I did a great deal of listening when I was in Havana. In my circle of friends and acquaintances I heard a range of opinions and grievances as well as a great deal of pain. Some started their story of the Cuban crisis in the US: Trump tightened the blockade and other restrictions, and Biden has, despite promises, done nothing to change it. Friends who work in tourism began their explanations with the devastating effect of COVID on international travel. Some have lost what little faith they had in their own government. “Socialism is just a bad economic system; it’s not working in Cuba any more than it has anywhere else,” Eduardo told me, more directly than he has in the past. Many are furious with the Cuban government’s decision to make monetary reform a priority during the global pandemic, which exacerbated already huge disparities between hard currency holders (those with family outside the country, mostly white Cubans) and peso-earners, among whom Afro Cubans predominate. A friend who is set to retire from his job in a state agency pulled out his employment file, and, choking back tears, showed me thirty plus years of citations and commendations for exceptional service. He’s going to retire on a monthly pension which would, at the current official exchange rate, barely buy a single meal in an economically priced restaurant. Another friend teared up as she told me of her daughter’s imminent departure, to join her husband in the US. “It’s a business” she said, referring to the migration system. “The government wants young people to leave so they can send money back to us.”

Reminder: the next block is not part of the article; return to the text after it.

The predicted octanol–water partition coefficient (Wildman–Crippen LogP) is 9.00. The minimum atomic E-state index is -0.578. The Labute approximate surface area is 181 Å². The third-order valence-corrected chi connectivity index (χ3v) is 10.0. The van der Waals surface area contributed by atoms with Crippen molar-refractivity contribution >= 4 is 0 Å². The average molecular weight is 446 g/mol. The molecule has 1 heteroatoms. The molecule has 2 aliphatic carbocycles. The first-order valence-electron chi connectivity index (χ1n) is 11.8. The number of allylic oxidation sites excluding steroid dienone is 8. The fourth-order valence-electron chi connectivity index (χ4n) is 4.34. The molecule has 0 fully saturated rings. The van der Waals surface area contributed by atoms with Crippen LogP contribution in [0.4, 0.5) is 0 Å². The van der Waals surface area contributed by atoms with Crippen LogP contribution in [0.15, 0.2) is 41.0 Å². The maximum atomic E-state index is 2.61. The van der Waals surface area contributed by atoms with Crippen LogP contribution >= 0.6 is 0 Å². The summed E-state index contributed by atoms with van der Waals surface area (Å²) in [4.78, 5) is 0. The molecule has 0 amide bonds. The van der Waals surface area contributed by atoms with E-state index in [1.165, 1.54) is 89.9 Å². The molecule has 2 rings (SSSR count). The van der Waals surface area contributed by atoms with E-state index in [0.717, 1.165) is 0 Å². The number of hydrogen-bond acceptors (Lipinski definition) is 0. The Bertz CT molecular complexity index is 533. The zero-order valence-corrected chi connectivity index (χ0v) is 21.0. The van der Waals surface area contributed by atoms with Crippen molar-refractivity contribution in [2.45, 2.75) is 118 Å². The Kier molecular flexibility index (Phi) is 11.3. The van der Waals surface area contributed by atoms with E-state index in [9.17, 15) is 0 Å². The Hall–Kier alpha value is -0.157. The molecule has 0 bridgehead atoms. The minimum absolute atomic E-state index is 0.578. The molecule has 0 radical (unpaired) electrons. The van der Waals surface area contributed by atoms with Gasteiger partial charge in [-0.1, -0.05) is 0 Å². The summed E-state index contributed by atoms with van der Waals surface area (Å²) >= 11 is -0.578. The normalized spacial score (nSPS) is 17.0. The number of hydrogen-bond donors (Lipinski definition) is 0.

When I asked people what they believed might make change, the answers were also all over the map. “People are living inside their own problems they have no space to think beyond that,” Jorge told me, which seemed an accurate statement. People had mixed views about the July protests. One greeted me jokingly with a “Patria y Vida” (the title of a song that has become the slogan of the civic opposition movement), then pretended to look around to see if he was overheard. Another had been so angry at me for something I wrote with a colleague in July, lamenting the Cuban government’s hard-line response to the protests, she sent me a rare email telling me how wrong I was. Five months later, she is no less convinced of her pro-government position, but she thanked me sincerely for coming back to visit even though times are so bad. One friend, a long-time party militant, declared that the protests were a wake-up call the government should have heeded before. Others decried what they believed was the use of violence by protestors and lamented that the leadership of the opposition movements was “clownish” and lacking in respectability. “No one is going to bring this government down like that,” one declared (in a tone that evaded the question of whether that should happen or not). Leila told me about a text she received from a Cuban friend in Miami the day of the protests, urging her to hit the streets. “I was so angry at her it took me two weeks to respond,” she told me. “How dare she. Sitting in the comfort of Miami!”